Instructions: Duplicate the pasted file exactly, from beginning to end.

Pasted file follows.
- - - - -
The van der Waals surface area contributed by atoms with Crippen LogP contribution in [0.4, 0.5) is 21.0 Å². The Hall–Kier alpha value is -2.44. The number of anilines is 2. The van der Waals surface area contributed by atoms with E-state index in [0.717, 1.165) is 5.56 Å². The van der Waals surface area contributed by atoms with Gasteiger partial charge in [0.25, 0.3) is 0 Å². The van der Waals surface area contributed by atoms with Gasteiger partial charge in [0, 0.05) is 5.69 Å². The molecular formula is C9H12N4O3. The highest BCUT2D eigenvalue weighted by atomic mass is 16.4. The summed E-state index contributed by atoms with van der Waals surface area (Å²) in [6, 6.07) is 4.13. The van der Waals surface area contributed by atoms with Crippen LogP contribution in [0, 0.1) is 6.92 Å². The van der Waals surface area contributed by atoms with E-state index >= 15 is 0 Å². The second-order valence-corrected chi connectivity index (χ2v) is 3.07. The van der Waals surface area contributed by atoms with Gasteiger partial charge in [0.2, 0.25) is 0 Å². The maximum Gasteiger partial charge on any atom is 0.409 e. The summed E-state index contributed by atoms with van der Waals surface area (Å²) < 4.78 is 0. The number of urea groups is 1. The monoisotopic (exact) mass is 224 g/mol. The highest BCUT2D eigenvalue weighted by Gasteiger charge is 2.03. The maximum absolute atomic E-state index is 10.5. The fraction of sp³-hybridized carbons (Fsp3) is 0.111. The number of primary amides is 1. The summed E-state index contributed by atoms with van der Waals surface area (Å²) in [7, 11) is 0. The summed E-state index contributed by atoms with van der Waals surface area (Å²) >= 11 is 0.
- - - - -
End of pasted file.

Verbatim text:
The van der Waals surface area contributed by atoms with Crippen LogP contribution in [0.4, 0.5) is 21.0 Å². The Hall–Kier alpha value is -2.44. The number of anilines is 2. The van der Waals surface area contributed by atoms with E-state index in [0.717, 1.165) is 5.56 Å². The van der Waals surface area contributed by atoms with Gasteiger partial charge in [0.25, 0.3) is 0 Å². The van der Waals surface area contributed by atoms with Gasteiger partial charge in [0, 0.05) is 5.69 Å². The molecular formula is C9H12N4O3. The highest BCUT2D eigenvalue weighted by atomic mass is 16.4. The summed E-state index contributed by atoms with van der Waals surface area (Å²) in [6, 6.07) is 4.13. The van der Waals surface area contributed by atoms with Crippen LogP contribution in [0, 0.1) is 6.92 Å². The van der Waals surface area contributed by atoms with E-state index >= 15 is 0 Å². The second-order valence-corrected chi connectivity index (χ2v) is 3.07. The van der Waals surface area contributed by atoms with Gasteiger partial charge in [0.2, 0.25) is 0 Å². The maximum Gasteiger partial charge on any atom is 0.409 e. The summed E-state index contributed by atoms with van der Waals surface area (Å²) < 4.78 is 0. The number of urea groups is 1. The monoisotopic (exact) mass is 224 g/mol. The highest BCUT2D eigenvalue weighted by Gasteiger charge is 2.03. The maximum absolute atomic E-state index is 10.5. The fraction of sp³-hybridized carbons (Fsp3) is 0.111. The number of primary amides is 1. The summed E-state index contributed by atoms with van der Waals surface area (Å²) in [7, 11) is 0. The summed E-state index contributed by atoms with van der Waals surface area (Å²) >= 11 is 0.